Not far from St. Alban’s another distinct iteration in the ruined church series presented itself in the form of the St. Mary Aldermanbury open space. Like those before it, St. Mary’s history began well before the Fire, but its lineage nonetheless failed to secure its escape from the flames. Again like the others, this church’s rebuilding was entrusted to Wren, whose Portland stone structure remained a fixture in the city until the days and nights of the Blitz. As with others, the church lost not just roof and nave, but parishioners.
As late as 1966, the passerby could catch sight of the walls from nearby carparks and gaze in through the open roof from any of the neighboring office buildings. Rather than shore up the remaining structures, the city authorities saw another way out: at the request of Westminster College and the inhabitants of Fulton, Missouri, the belfry, walls and portal were transferred into their custody. This small university, in north-central Missouri, envisioned the rebuilt structure as the center of their National Churchill Museum and requisitioned the necessary funds to ship the remains, clean the stone, refurbish the interior and raise a new roof.
From what photographs I could find of that interior, I might never have guessed that the church in question had its beginnings a thousand years before across the sea. The polished pews and Corinthian columns, smooth white coating and restored moldings lent an air of long standing which, if anything, might provide the slightest hint that structures’ origins lay elsewhere. Before the building stands a span of Berlin Wall, perhaps seven or eight sections, as befits the institution having hosted Churchill’s 1946 speech on the Iron Curtain. If this stretch of painted concrete did dispel something of the church’s attempts to mask its origins, I nonetheless deemed the juxtaposition an appropriate one.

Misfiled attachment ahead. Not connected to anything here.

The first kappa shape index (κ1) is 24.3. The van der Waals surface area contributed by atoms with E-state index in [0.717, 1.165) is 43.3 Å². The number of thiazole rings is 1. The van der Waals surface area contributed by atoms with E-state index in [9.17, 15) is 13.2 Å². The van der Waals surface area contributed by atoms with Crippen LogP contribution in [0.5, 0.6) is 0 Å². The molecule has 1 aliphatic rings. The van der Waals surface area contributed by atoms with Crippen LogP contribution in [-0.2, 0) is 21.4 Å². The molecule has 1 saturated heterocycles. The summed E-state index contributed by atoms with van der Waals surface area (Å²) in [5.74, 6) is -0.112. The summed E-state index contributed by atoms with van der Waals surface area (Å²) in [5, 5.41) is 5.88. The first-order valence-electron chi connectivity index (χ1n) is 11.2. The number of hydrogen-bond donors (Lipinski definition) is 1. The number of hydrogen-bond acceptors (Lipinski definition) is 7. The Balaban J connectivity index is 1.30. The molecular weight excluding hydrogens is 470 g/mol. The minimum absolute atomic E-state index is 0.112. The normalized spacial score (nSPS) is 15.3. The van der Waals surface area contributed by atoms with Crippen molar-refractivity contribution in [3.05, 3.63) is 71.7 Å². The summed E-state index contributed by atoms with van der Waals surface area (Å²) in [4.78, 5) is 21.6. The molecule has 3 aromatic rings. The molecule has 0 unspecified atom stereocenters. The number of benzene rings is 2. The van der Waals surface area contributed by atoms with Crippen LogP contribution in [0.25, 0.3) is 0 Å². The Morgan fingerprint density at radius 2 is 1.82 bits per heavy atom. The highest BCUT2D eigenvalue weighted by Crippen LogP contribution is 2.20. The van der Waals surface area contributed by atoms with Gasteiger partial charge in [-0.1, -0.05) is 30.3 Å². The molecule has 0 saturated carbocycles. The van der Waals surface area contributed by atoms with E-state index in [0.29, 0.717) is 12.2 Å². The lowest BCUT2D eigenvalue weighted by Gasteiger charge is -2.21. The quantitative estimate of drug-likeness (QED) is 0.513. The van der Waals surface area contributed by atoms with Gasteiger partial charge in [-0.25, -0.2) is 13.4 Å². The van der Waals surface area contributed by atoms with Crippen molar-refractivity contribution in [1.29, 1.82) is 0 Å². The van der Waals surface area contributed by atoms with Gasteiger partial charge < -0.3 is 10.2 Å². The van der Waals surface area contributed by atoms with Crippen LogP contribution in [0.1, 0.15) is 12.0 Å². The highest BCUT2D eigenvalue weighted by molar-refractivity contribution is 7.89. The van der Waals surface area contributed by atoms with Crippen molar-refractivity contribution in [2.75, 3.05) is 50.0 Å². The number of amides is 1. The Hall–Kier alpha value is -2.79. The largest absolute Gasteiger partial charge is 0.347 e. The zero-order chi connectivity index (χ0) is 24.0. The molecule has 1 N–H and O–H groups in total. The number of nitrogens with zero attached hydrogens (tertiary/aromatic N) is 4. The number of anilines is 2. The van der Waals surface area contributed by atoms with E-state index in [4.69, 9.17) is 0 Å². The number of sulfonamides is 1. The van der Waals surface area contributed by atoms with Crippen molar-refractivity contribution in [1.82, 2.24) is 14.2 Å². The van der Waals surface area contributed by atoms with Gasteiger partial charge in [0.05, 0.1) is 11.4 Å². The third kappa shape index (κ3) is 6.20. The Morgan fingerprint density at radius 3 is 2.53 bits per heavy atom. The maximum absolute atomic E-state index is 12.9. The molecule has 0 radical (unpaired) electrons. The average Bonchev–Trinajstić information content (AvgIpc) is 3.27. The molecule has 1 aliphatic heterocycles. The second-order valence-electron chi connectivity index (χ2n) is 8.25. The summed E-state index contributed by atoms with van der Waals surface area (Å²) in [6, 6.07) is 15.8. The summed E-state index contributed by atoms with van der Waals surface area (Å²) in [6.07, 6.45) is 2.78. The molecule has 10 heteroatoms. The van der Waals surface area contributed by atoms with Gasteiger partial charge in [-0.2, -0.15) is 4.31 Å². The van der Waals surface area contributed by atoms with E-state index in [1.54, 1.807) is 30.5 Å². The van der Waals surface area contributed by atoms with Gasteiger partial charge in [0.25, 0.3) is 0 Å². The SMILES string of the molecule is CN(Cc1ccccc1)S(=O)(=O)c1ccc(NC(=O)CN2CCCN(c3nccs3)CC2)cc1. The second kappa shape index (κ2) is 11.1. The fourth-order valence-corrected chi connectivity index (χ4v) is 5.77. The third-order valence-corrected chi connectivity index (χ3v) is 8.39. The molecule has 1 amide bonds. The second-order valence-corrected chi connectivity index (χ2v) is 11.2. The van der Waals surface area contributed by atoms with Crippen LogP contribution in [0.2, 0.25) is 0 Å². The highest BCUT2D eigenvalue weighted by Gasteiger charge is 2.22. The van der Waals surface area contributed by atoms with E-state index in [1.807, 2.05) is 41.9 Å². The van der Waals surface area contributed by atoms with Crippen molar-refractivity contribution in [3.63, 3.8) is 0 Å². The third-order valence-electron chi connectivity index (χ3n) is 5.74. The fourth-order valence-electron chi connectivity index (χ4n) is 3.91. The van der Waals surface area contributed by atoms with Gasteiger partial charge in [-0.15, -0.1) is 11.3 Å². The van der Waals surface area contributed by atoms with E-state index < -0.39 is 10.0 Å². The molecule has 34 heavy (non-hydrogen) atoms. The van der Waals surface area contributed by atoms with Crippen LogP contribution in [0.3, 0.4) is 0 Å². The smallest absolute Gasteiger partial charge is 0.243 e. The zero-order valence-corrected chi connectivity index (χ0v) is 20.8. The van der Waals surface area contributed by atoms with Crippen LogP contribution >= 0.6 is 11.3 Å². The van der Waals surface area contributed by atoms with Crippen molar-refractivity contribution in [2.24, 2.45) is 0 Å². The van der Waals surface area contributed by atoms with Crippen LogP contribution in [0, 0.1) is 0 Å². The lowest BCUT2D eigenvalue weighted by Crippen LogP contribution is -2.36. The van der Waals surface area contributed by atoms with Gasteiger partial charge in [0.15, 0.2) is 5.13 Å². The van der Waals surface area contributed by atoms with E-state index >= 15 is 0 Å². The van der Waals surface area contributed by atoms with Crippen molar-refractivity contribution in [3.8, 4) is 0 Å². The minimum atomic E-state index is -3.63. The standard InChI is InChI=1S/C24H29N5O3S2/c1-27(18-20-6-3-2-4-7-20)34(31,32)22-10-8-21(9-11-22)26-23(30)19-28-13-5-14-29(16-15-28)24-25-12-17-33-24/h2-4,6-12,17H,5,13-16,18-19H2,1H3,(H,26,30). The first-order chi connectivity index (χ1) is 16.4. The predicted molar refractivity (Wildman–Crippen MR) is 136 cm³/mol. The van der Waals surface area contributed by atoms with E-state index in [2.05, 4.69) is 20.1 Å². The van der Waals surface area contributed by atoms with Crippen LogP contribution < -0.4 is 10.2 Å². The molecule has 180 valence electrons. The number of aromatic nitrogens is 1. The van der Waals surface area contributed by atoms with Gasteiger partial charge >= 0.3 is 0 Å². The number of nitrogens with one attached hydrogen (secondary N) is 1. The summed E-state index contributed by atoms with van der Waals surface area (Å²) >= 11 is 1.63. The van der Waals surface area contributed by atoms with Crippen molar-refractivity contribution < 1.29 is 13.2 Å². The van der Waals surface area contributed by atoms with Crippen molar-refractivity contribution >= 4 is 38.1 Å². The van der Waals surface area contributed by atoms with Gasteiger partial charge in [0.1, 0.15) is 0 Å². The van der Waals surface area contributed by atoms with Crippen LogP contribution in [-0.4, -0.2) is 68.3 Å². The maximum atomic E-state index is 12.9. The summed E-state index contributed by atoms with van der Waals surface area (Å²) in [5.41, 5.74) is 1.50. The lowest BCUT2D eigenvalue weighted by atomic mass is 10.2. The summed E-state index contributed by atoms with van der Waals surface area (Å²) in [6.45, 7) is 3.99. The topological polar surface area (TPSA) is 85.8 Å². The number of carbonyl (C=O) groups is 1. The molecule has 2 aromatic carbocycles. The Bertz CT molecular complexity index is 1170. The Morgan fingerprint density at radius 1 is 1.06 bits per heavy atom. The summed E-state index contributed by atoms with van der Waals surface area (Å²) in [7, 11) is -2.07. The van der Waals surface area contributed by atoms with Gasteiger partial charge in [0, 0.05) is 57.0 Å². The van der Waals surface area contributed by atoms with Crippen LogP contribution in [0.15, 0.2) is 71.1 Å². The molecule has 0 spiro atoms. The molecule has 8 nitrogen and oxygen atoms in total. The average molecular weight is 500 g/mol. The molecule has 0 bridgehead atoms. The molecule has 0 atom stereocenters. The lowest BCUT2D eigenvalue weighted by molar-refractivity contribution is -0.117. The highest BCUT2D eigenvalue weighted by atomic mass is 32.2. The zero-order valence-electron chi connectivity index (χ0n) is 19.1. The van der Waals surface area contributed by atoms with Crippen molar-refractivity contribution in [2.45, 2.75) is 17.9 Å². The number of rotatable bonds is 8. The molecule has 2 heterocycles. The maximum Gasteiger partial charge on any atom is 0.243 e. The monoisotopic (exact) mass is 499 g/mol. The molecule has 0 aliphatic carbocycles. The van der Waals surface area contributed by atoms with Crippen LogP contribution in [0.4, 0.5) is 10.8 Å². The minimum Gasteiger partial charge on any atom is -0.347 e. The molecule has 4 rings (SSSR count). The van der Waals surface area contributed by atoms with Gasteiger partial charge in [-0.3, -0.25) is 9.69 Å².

For, just as the curators of the grounds had connected geographically distinct structures, they had also joined temporally distinct but causally interrelated places. I took some pleasure in the mental exercise of following each link of that obscure, or perhaps imagined, chain leading from the founding of a medieval church and its ruin twice over to the establishment of a concrete divide between the two Berlins. Here, at last unearthed by the historian, that chain had come to light in their presentation one before the other so as to minimize the lengths to which the onlooker need go to find their striking connection.
As to the garden in London where I found myself that August day, the city authorities had left nought but the church’s footprint. Even now, the nearest I had come to the church was a stop in a rail station in central Missouri some years before. That footprint had they replanted with bushes and trees and monuments of different kinds, ranging from a memorial plaque from Westminster College to a stone pedestal topped by a Shakespeare bust and fronted with an open book to commemorate the life and death of two collaborators in the St. Mary Aldermanbury parish. From the text on the pedestal, it was difficult to determine whether the bodies of said collaborators had remained in the churchyard turned public garden.
In so many ways had I seen London churches, churchyards and parishes transformed: ruined and converted; ruined and leveled and near forgotten; ruined and reduced and privatized; ruined and transferred. Still, it fell upon me to ask what else might church ruins become, so I pressed on.